The University of Maine student newspaper since 1875
Wednesday, Oct. 7, 3:46 p.m.

Smoke ’em if you got ’em: Tobacco ban approved

University of Maine President Robert Kennedy announced his approval of the Tobacco Free Campus Initiative to faculty senate members during their Feb. 24 meeting. Kennedy’s approval marks the end of a more than three-year process to institute a tobacco ban at the university.

The president said the initiative would promote a healthy lifestyle.

“After we have talked to many students and many different groups I wanted to inform you that we will be implementing the Tobacco Free Campus Initiative effective Jan. 1, 2011,” Kennedy said.

The Tobacco Free Campus Initiative is a campus-wide, three-phase ban on tobacco use proposed by the Tobacco Free Committee — a twenty-member group composed of faculty, staff and students.

Daniel Belknap, head of the Faculty Senate’s University Environment Committee, said the initiative does not require anyone to stop smoking, but that they not smoke on campus.

The first phase of the initiative, dubbed “the informational phase,” — which consists of a plan to educate the community about the new policy — takes effect immediately, according to UMaine spokesman Joe Carr.

The second phase, in which the university will request voluntary compliance, will begin Jan. 1, 2011. Posted signs and materials will be obvious to anyone on campus, according to Carr.

The last phase, in which enforcement of the policy will begin, starts in 2012. Carr said he hopes that by 2012 education efforts will have been so successful that “enforcement won’t be much of a problem.”

There is currently no plan established to enforce the initiative. Carr said plans will be developed by Student Affairs and other departments by the time phase three begins.

“I think [the initiative] is a model of responsible conduct, good behavior and high standards,” Kennedy said.

In response to a Jan. 27 recommendation from the Faculty Senate University Environment Committee, the Tobacco Free Committee hosted open forum discussions to discuss consequences of a potentially tobacco-free campus. The environment committee’s report stressed issues with enforcement, and the effect the initiative would have on long-term smokers — especially employees who may have been smoking for years. Belknap said he still worries about these factors now that the initiative has been approved.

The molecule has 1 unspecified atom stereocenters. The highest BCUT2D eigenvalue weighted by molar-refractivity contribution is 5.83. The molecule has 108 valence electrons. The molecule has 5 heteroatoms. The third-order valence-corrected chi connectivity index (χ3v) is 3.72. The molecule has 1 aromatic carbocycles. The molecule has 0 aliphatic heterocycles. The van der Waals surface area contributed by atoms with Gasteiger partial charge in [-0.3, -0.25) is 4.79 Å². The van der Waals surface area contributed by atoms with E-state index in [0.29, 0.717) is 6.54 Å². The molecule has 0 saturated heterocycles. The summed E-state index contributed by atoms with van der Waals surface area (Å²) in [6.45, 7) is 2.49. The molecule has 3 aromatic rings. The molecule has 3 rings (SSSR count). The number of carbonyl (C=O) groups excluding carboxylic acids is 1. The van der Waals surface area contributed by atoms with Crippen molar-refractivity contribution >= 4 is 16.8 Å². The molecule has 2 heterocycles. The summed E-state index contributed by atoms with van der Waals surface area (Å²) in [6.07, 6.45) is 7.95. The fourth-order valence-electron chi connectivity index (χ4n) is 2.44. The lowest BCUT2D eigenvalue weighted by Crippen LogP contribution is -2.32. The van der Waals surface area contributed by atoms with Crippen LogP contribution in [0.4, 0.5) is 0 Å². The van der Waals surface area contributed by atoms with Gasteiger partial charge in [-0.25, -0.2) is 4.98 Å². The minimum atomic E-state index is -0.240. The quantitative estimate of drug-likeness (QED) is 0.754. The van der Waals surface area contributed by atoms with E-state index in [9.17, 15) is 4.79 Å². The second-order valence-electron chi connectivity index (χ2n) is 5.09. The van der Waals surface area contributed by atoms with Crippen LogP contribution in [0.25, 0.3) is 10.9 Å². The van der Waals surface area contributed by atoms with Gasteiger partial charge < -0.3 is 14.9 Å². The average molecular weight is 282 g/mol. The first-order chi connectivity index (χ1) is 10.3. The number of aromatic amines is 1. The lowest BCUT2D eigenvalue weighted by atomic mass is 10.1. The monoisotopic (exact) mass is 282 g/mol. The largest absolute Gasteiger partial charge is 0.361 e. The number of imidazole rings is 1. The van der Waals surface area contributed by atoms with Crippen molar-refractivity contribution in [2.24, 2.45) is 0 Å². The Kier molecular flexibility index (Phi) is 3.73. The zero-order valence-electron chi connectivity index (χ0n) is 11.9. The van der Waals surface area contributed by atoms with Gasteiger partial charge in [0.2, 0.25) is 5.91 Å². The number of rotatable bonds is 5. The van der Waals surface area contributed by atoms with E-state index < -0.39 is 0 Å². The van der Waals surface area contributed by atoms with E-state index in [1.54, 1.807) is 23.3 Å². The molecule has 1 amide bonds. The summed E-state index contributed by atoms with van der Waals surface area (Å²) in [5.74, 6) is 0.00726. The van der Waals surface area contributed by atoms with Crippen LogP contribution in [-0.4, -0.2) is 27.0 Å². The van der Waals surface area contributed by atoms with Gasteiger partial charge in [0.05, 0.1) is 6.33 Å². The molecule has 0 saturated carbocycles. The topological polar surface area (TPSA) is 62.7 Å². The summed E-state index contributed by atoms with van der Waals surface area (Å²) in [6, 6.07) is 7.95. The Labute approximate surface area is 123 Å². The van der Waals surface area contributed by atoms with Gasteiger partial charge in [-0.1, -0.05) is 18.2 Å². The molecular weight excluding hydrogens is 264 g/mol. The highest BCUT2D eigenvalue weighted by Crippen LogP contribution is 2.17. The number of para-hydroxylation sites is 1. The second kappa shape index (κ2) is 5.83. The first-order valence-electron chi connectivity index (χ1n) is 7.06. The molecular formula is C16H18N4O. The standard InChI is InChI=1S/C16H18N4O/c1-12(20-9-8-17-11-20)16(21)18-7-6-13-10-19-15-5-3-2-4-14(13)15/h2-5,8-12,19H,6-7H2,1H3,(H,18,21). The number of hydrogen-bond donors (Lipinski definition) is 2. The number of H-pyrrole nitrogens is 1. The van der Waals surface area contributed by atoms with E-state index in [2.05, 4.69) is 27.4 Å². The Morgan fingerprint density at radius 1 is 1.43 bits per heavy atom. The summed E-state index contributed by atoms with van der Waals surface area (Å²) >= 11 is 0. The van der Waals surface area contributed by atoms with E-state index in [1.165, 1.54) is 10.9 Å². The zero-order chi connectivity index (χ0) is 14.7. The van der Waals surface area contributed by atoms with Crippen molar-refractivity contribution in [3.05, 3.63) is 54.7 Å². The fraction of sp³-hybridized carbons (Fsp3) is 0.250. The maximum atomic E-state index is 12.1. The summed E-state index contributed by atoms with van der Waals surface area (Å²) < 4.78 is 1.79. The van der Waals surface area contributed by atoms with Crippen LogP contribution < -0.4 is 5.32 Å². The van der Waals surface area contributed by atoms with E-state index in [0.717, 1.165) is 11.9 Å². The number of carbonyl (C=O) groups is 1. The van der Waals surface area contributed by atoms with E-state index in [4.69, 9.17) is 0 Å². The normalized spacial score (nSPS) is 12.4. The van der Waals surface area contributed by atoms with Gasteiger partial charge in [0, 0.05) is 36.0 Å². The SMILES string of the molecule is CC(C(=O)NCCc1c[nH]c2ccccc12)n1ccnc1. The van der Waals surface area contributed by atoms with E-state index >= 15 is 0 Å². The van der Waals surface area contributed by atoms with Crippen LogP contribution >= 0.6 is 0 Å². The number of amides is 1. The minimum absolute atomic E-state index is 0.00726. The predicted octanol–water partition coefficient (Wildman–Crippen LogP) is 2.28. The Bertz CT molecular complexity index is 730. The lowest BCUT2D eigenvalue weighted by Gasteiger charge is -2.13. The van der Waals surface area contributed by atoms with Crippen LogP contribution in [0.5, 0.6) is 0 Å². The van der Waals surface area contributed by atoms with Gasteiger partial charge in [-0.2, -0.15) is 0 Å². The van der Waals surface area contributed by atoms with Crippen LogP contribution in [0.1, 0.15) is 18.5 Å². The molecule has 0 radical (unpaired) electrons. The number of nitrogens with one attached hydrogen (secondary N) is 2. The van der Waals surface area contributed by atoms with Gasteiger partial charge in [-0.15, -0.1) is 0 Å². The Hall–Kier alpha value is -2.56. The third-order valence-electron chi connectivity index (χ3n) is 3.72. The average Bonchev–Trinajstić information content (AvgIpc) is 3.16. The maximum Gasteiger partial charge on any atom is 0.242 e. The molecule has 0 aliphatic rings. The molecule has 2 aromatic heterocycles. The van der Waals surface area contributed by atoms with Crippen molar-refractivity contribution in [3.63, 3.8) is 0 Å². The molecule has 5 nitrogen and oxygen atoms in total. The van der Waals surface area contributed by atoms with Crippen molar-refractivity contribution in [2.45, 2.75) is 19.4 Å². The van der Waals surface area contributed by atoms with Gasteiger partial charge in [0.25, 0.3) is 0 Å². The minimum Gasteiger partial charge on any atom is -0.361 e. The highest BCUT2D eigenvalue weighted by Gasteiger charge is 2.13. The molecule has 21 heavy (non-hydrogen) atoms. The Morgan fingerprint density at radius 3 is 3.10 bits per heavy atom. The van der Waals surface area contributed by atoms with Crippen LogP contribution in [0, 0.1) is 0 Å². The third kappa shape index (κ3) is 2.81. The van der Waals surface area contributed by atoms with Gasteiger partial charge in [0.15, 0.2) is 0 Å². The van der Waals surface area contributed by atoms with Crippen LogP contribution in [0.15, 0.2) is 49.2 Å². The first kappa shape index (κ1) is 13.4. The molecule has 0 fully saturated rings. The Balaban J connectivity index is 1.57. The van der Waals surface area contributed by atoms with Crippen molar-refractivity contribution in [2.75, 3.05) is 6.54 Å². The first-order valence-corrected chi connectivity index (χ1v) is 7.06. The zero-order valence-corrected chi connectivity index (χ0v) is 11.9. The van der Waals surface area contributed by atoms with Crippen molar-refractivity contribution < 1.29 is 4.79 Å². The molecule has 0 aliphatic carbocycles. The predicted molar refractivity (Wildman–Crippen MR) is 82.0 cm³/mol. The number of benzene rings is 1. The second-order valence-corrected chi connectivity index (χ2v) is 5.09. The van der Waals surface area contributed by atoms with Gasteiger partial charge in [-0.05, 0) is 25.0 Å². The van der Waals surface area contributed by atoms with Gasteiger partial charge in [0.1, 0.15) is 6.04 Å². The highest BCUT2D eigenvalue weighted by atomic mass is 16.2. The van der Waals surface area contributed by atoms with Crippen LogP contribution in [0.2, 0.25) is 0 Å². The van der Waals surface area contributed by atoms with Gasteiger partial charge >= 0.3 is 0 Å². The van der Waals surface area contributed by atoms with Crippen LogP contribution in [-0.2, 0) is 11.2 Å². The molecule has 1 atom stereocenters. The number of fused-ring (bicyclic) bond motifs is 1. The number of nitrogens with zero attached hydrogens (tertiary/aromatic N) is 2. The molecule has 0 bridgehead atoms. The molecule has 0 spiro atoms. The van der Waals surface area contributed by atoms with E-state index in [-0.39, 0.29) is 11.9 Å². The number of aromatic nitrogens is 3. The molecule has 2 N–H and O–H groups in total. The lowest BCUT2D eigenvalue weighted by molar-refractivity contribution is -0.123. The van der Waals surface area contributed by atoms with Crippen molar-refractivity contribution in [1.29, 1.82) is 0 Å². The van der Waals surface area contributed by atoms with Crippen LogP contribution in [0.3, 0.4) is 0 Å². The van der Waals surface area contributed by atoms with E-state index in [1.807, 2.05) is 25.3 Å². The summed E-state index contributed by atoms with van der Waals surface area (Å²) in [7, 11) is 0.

Belknap expressed disappointment at forum turnouts. He explained that many people who attended the first meeting, which was intended to be a place for dialogue between the university community and the committee, misinterpreted the format.

The confusion resulted a lack of conversation in the meeting, which Belknap described as an “information dump.” He said the second meeting, as described by Belknap, was more productive. Approximately 60 people attended the two open forum discussions.

Dana said Kennedy would have considered alternatives if  “major revelations” had arisen in research.

“The president was very open to receiving input,” Dana said.

Dana and Vice President of Financial Affairs Janet Waldron commissioned the Tobacco Free Campus Committee study in July 2007 on Kennedy’s behalf. Based on the committee’s June 2009 report, the Tobacco Free Campus Committee recommended the initiative to Waldron, Dana and Kennedy.

Kennedy acknowledged the initiative would cause lifestyle adjustment for smokers, but available resources would at least accommodate those trying to quit or adapt.

“We’re going to try to be a little bit more proactive with the educational and motivational aspect,” Kennedy said.

Dana said the tobacco-free nature of the university would be obvious in admission materials and that the initiative would appear on UMaine’s Web site.

The initiative will probably have an effect on employee health insurance, according to Dana, who said any change in cost will probably depend upon how many people request tobacco cessation services.

Dana and Kennedy were unable to say how much the initiative will cost, but Dana estimated the cost to be “very modest.” He explained many resources are already available on campus, such as the Alcohol and Drug Education Program, which he said would see increased use.

In other Faculty Senate news, The Academic Program Prioritization Working Group will host an open forum discussions March 29 in Wells Commons. Provost Susan Hunter said each degree granting college will be represented at the forum, where she will present initial findings to the group.

The senate passed a Program Creation and Reorganization Review Committee motion to consider the adoption of a doctoral degree program in Anthropology and Environmental Policy.

UMaine board of trustees representative Bob Rice said two new trustees — Samuel Collins and Eastern Maine Healthcare CEO Michelle Hood — have been nominated to the board. Student Government Sen. Ben Goodman was nominated to the University of Maine System board of trustees by Gov. John Baldacci.